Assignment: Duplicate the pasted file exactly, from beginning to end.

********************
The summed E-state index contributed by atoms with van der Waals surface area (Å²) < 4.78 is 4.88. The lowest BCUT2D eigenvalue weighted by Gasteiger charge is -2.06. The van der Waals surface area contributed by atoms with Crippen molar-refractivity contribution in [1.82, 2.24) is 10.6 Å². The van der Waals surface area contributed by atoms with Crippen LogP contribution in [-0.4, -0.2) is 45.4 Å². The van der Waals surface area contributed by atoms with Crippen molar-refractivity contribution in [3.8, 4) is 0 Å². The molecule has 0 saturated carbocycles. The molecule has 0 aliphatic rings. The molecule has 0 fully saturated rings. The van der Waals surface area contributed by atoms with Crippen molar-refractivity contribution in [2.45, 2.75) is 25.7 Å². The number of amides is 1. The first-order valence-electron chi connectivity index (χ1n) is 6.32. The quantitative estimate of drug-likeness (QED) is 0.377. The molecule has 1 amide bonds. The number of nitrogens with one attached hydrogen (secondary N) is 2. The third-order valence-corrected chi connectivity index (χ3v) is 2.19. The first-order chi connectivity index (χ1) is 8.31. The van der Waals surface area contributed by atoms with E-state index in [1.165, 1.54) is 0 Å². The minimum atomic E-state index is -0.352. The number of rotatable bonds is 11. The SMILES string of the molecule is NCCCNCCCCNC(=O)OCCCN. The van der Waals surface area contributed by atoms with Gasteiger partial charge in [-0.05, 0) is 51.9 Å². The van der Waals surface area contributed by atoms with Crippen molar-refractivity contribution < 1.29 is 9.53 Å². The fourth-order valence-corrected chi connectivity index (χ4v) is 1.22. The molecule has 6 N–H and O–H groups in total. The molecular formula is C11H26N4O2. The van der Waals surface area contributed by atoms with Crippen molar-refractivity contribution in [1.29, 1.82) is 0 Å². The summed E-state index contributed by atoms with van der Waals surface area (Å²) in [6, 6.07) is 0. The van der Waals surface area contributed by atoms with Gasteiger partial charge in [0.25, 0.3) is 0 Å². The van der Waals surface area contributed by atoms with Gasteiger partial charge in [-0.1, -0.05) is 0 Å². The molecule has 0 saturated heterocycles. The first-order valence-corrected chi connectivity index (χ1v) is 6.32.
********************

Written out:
The summed E-state index contributed by atoms with van der Waals surface area (Å²) < 4.78 is 4.88. The lowest BCUT2D eigenvalue weighted by Gasteiger charge is -2.06. The van der Waals surface area contributed by atoms with Crippen molar-refractivity contribution in [1.82, 2.24) is 10.6 Å². The van der Waals surface area contributed by atoms with Crippen LogP contribution in [-0.4, -0.2) is 45.4 Å². The van der Waals surface area contributed by atoms with Crippen molar-refractivity contribution in [3.8, 4) is 0 Å². The molecule has 0 saturated carbocycles. The molecule has 0 aliphatic rings. The molecule has 0 fully saturated rings. The van der Waals surface area contributed by atoms with Crippen molar-refractivity contribution in [2.45, 2.75) is 25.7 Å². The number of amides is 1. The first-order valence-electron chi connectivity index (χ1n) is 6.32. The quantitative estimate of drug-likeness (QED) is 0.377. The molecule has 1 amide bonds. The number of nitrogens with one attached hydrogen (secondary N) is 2. The third-order valence-corrected chi connectivity index (χ3v) is 2.19. The first-order chi connectivity index (χ1) is 8.31. The van der Waals surface area contributed by atoms with E-state index in [1.165, 1.54) is 0 Å². The minimum atomic E-state index is -0.352. The number of rotatable bonds is 11. The SMILES string of the molecule is NCCCNCCCCNC(=O)OCCCN. The van der Waals surface area contributed by atoms with Gasteiger partial charge in [-0.05, 0) is 51.9 Å². The van der Waals surface area contributed by atoms with Crippen molar-refractivity contribution < 1.29 is 9.53 Å². The fourth-order valence-corrected chi connectivity index (χ4v) is 1.22. The molecule has 6 N–H and O–H groups in total. The molecular formula is C11H26N4O2. The van der Waals surface area contributed by atoms with Crippen molar-refractivity contribution in [1.29, 1.82) is 0 Å². The summed E-state index contributed by atoms with van der Waals surface area (Å²) in [6, 6.07) is 0. The van der Waals surface area contributed by atoms with Gasteiger partial charge in [0.25, 0.3) is 0 Å². The van der Waals surface area contributed by atoms with Gasteiger partial charge in [-0.1, -0.05) is 0 Å². The molecule has 0 saturated heterocycles. The first-order valence-corrected chi connectivity index (χ1v) is 6.32.